posted on Jan, 26 2008 @ 08:03 PM
Originally posted by ZeroKnowledge
My question is why they ARE telling it to the public now.
If they could fix it - they would wait for shuttle mission and tell us
only if it fails.
If they can't fix it- why there is a month window for a crash?
It's not too complicated to calculate an orbit taken that you know where it was.
Also it must have some propulsion capability, they do not say that
something hit it, so why it left it's orbit in the first place?
They're telling the public so that a sudden bright streak across the sky doesn't cause a sudden logjam of UFO / Scalar Weapons / Assorted Bad
Science of the Month calls to every Air Force base, government office, and conspiracy board in the world :-D.
The reason for the month long window on reentry is simple. The upper edges of the Earth's atmosphere aren't defined by razor-sharp boundaries. There
are rises and dips up there that cause unpredictable amounts of friction if an object's orbit is low enough. That's why NASA couldn't give a
definite time / place for the Skylab impact...they could analyze the friction losses on each orbit, and generate a sheaf of probable impact areas, but
not a specific target. Same thing here. They can analyze the satellite's behavior and make some informed projections, but given its lack of control,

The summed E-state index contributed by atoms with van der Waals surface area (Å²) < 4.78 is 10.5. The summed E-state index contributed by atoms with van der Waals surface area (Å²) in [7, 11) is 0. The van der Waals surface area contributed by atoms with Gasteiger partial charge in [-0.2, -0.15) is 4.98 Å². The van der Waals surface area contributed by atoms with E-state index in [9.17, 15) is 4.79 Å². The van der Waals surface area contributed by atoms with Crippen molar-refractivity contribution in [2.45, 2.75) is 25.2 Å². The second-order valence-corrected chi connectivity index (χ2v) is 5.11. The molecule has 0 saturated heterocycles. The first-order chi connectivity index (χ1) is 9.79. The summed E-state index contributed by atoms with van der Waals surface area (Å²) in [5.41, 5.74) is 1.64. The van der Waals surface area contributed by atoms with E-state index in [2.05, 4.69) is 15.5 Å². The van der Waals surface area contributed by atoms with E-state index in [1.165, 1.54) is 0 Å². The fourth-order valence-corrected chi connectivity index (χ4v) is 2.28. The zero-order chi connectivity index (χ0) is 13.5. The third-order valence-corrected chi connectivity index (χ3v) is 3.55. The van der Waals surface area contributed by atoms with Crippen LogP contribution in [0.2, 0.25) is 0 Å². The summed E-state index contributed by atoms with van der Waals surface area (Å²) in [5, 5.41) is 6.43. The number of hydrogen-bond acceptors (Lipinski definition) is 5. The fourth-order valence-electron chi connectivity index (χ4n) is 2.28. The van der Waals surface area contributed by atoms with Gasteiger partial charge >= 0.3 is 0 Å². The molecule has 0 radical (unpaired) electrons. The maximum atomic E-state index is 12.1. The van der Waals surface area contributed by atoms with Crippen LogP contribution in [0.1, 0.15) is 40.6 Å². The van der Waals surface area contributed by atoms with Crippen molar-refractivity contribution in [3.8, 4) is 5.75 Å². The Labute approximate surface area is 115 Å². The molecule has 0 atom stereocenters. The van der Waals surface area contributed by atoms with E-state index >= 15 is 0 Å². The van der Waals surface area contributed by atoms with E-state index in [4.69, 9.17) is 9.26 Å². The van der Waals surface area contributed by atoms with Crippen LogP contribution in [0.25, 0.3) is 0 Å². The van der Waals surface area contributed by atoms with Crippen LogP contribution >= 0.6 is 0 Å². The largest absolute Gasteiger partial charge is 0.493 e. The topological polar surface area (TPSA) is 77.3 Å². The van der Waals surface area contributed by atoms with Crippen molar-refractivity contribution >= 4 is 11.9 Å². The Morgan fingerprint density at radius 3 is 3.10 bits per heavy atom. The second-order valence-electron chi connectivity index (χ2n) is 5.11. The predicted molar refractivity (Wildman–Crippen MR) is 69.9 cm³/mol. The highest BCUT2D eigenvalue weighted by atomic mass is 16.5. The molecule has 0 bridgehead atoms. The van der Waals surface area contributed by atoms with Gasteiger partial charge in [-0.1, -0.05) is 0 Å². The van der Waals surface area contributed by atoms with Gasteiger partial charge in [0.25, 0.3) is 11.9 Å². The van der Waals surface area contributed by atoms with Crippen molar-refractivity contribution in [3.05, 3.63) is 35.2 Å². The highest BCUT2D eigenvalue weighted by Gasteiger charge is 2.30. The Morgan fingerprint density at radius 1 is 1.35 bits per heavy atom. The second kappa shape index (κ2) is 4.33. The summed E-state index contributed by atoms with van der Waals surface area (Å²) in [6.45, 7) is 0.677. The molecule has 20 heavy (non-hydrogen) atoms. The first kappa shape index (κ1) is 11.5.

the precise point of impact is totally under the influence of a random process.
The satellite might have (in fact, probably does have) some form of thruster system for attitude control and / or orbital adjustment. If it's out of
fuel, that doesn't help in the least. If it's totally lost power (and therefore, the ability to communicate with ground control) it could have a
full load of fuel, but be unable to receive the command to light the thrusters.
They don't say that something hit it....which doesn't rule out an impact. Heaven knows there are enough bits of crap up there to make that a
possibility. It's not, however, the only possibility. Upper-atmosphere drag could cause it to decelerate out of orbit (See also: Skylab), as could
(over time) the 'solar sail' effect on any solar panels the satellite has.